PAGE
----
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Prickly pears are also known as tuna (fruit), sabra, nopal (paddle, plural nopales) from the Nahuatl word nÅpalli for the pads, or nostle, from the Nahuatl word nÅchtli for the fruit; or paddle cactus. The genus is named for the Ancient Greek city of Opus, where, according to Theophrastus, an edible plant grew and could be propagated by rooting its leaves.
Animals that eat Opuntia include the prickly pear island snail and Cyclura rock iguanas. The fruit are relished by many arid-land animals, chiefly birds, which thus help distribute the seeds. Opuntia pathogens include the sac fungus Colletotrichum coccodes and Sammons' Opuntia virus. The ant Crematogaster opuntiae and the spider Theridion opuntia are named because of their association with prickly pear cactus. Prickly pear species are found in abundance in Mexico, especially in the central and western regions, and in the Caribbean islands (West Indies). In the United States, prickly pears are native to many areas of the arid, semiarid, and drought-prone Western and South Central United States, including the lower elevations of the Rocky Mountains and southern Great Plains.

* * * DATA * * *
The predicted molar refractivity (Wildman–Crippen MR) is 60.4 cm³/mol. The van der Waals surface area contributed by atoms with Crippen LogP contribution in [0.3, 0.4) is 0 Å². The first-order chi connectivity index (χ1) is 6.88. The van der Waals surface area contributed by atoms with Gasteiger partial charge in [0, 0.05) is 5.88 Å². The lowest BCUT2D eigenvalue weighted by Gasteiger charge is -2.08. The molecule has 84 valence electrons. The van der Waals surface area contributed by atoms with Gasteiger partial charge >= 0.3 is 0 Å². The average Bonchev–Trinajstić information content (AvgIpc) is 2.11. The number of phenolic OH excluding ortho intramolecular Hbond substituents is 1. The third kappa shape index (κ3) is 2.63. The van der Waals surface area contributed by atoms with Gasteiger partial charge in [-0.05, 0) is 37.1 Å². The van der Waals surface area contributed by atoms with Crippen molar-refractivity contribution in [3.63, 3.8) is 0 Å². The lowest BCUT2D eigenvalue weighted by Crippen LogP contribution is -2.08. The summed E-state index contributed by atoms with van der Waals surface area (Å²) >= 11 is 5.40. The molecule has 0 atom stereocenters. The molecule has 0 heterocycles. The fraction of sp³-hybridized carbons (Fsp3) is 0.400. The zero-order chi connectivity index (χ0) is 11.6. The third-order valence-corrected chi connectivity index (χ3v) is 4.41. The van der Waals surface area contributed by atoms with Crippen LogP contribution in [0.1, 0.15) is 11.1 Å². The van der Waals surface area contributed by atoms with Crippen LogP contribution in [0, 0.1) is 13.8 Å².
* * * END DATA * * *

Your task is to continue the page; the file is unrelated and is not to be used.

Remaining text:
where species such as Opuntia phaeacantha and Opuntia polyacantha become dominant, and to the desert Southwest, where several types are endemic. Prickly pear cactus is also native to sandy coastal beach scrub environments of the East Coast from Florida to southern Connecticut, where Opuntia humifusa, Opuntia stricta, and Opuntia pusilla, are found from the East Coast south into the Caribbean and the Bahamas. Additionally, the eastern prickly pear is native to the midwestern "sand prairies" nearby major river systems, such as the Mississippi, Illinois, and Ohio rivers. Tungi is the local St. Helenian name for cactus pears. The plants (Indian fig opuntia) were originally brought to the island by the colonial ivory traders from East Africa in the 1850s. Tungi cactus now grows wild in the dry coastal regions of the island. Three principal cultivars of tungi grow on the island: the 'English' with yellow fruit; the 'Madeira' with large red fruit; and the small, firm 'spiny red'.Tungi also gives its name to a local Spirit distilled at The St Helena distillery at Alarm Forest, the most remote distillery in the world, made entirely from the opuntia cactus. (Source: en.wikipedia.org)